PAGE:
In a move that surprised many in the movie industry, luxury cinema chain iPic filed for Chapter 11 bankruptcy this morning and announced it is pursuing either a financial reorganization or a possible sale of the circuit.
iPic indicated in the filing that “the financial restructuring will allow the company to further improve and enhance its theaters and dining experiences, continue to provide an unparalleled guest experience that is evidenced by the over 2 million iPic Access loyalty members, and continue with its expansion plans.”
The circuit currently operates 16 locations in nine states and has expansion plans for several more in the coming years. CEO Hamid Hashemi, who previously founded the Muvico Theatres chain, began iPic in 2007 and has grown the chain from its infancy, purchasing the Village Roadshow chain and transforming it into the circuit at the forefront of the luxury cinema experience.
While the company avowed it would explore restructuring options, what is especially intriguing about the filing is its proclamation that it is actively exploring the sale of the chain. The court filing indicated that several entities have been granted access to the circuit’s financial data.
It would not be surprising to discover that one of those companies might be Netflix. When Landmark Theatres was put up for sale last year, both Amazon and Netflix actively kicked the tires on a possible purchase, striving to secure a theatrical footprint through which it could release its films. At the time, I mentioned in a Forbes article that it was a curious approach as Landmark already played most Netflix films, such as this past December’s multiple-Oscar winner Roma. Why they would want to buy a chain that was already exhibiting Netflix content was baffling.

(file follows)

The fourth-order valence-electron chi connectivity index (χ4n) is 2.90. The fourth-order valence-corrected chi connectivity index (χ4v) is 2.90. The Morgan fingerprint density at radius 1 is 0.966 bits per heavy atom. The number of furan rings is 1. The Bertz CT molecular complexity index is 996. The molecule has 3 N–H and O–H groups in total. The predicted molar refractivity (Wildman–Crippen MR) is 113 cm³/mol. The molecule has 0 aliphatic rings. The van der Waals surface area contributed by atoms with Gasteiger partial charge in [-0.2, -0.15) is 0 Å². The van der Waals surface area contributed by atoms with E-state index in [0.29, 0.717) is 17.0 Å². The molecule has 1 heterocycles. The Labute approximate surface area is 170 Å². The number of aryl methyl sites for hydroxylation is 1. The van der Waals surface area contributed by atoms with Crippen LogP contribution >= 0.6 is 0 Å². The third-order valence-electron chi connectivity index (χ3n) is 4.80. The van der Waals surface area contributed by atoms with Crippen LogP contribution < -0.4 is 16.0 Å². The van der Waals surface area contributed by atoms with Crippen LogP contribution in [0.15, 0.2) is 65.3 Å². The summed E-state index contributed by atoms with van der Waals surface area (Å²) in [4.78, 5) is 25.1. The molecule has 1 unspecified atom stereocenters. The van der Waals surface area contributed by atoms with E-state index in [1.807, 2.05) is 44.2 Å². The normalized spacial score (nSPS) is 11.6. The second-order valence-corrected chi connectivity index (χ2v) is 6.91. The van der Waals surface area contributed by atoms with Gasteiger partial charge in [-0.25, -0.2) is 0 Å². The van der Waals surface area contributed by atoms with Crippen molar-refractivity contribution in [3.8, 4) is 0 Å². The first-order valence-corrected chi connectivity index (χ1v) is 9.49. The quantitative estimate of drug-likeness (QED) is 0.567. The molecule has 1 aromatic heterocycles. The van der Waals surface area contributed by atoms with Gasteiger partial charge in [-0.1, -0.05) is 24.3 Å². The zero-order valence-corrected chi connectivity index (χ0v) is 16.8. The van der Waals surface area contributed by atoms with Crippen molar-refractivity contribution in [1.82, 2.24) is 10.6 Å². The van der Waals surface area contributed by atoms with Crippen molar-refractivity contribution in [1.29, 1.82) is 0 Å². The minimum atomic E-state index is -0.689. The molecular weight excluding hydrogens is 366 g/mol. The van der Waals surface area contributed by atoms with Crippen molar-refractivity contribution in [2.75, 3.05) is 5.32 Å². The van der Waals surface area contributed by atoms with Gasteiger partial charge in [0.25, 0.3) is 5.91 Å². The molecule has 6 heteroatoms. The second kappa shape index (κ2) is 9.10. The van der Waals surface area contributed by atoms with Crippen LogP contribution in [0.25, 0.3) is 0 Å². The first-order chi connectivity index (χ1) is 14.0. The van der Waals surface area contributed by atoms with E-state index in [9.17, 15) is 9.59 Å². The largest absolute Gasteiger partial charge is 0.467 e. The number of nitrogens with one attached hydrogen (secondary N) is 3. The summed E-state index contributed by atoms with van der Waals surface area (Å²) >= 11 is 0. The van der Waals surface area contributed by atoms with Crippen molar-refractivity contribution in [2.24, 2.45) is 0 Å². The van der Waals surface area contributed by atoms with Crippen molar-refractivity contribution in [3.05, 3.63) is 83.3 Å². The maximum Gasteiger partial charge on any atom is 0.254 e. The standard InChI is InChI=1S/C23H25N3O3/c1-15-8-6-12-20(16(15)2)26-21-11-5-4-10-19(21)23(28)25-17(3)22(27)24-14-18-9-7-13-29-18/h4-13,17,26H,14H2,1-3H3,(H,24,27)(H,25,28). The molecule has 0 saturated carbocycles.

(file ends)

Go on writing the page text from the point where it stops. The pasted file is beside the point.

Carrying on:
So far this morning, the name Netflix is the one on most industry observers’ lips, and if the Landmark purchase was head-scratching, then the purchase of a circuit chain that has even fewer locations would be even more peculiar. Perhaps the fact that Netflix already has a marketing partnership with iPic is the genesis of these rumors. For example, if you drive past the iPic Westwood, you’ll see an enormous vertical billboard on the side of the theater not for a current or upcoming film but for Netflix content.
To me, what would make more sense is if an entity such as Amazon or Apple might dip their toe into the exhibition waters. Amazon has hinted that their existing release strategy of adhering to the 80-to-90-day release window might be up for debate. Having their own exhibitor in which to feature their content, especially around awards season, might be extremely beneficial. The same goes for Apple.
But it would behoove any company interested in the circuit to do their due financial diligence. iPic was launched as a luxury cinema brand that would appeal primarily to adults 21 and over. However, with Disney garnering a larger and larger market share the industry can expect more films that appeal to the under-18 crowd for whom iPic has little interest. Five of the top ten films so far for 2019 are films geared toward children, including the aforementioned Lion King, Toy Story 4, and Aladdin, along with the latest installments of the How to Train Your Dragon and The Secret Life of Pets franchises. In both 2017 and 2018, only two of the top ten films for the year were family offerings.
With this shift toward family fare, it’s essential to note that tickets for children at some iPic locations can reach $18-23. That ticket price may be acceptable for a couple on an evening out, but a parent taking their two kids to see Lion King could drop close to $100 before even entering the auditorium. The Korean band BTS has a special event cinema showing this coming Wednesday of their Bring The Soul: The Movie film. The AMC Century City, just down the street from the iPic in Westwood, is showing the film at a ticket price of $15. At the iPic, the cost is $32. It’s not difficult to figure out which theater a parent will take the BTS fan in their family to.
Get the popcorn ready because things are about to get interesting in the movie business.